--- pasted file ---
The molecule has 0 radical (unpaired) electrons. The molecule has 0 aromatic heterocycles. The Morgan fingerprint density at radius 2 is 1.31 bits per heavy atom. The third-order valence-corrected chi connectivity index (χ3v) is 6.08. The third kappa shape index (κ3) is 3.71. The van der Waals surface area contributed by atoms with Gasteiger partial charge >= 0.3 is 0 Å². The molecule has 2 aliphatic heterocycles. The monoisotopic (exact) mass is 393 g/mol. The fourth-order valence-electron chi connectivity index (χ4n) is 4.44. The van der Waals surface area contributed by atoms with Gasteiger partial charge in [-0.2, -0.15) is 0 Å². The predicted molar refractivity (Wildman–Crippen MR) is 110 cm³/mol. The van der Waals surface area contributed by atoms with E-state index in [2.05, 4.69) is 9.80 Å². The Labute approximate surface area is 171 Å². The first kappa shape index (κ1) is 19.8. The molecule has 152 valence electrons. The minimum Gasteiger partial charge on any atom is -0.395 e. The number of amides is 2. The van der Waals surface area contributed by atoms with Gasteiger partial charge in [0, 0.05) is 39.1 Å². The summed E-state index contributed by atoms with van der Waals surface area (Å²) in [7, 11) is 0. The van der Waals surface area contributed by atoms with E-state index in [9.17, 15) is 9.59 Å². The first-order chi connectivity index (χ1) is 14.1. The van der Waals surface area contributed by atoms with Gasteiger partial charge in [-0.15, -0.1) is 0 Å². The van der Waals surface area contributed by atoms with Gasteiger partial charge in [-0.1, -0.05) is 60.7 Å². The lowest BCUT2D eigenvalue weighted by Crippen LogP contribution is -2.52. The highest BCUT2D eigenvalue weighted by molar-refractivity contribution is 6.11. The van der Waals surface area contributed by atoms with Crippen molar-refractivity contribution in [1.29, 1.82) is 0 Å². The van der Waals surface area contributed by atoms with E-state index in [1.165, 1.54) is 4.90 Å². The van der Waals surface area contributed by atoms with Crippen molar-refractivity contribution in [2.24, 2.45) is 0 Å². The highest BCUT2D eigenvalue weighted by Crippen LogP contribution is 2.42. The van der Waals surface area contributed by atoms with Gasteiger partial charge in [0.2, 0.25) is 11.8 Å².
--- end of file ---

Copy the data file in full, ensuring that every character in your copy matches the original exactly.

The molecule has 0 radical (unpaired) electrons. The molecule has 0 aromatic heterocycles. The Morgan fingerprint density at radius 2 is 1.31 bits per heavy atom. The third-order valence-corrected chi connectivity index (χ3v) is 6.08. The third kappa shape index (κ3) is 3.71. The van der Waals surface area contributed by atoms with Gasteiger partial charge >= 0.3 is 0 Å². The molecule has 2 aliphatic heterocycles. The monoisotopic (exact) mass is 393 g/mol. The fourth-order valence-electron chi connectivity index (χ4n) is 4.44. The van der Waals surface area contributed by atoms with Gasteiger partial charge in [-0.2, -0.15) is 0 Å². The predicted molar refractivity (Wildman–Crippen MR) is 110 cm³/mol. The van der Waals surface area contributed by atoms with E-state index in [2.05, 4.69) is 9.80 Å². The Labute approximate surface area is 171 Å². The first kappa shape index (κ1) is 19.8. The molecule has 152 valence electrons. The minimum Gasteiger partial charge on any atom is -0.395 e. The number of amides is 2. The van der Waals surface area contributed by atoms with Gasteiger partial charge in [0, 0.05) is 39.1 Å². The summed E-state index contributed by atoms with van der Waals surface area (Å²) in [7, 11) is 0. The van der Waals surface area contributed by atoms with E-state index in [9.17, 15) is 9.59 Å². The first-order chi connectivity index (χ1) is 14.1. The van der Waals surface area contributed by atoms with Gasteiger partial charge in [-0.15, -0.1) is 0 Å². The van der Waals surface area contributed by atoms with Gasteiger partial charge in [-0.1, -0.05) is 60.7 Å². The lowest BCUT2D eigenvalue weighted by Crippen LogP contribution is -2.52. The highest BCUT2D eigenvalue weighted by molar-refractivity contribution is 6.11. The van der Waals surface area contributed by atoms with Crippen molar-refractivity contribution in [1.29, 1.82) is 0 Å². The van der Waals surface area contributed by atoms with E-state index in [1.165, 1.54) is 4.90 Å². The van der Waals surface area contributed by atoms with Crippen molar-refractivity contribution in [2.24, 2.45) is 0 Å². The highest BCUT2D eigenvalue weighted by Crippen LogP contribution is 2.42. The van der Waals surface area contributed by atoms with Gasteiger partial charge in [0.2, 0.25) is 11.8 Å².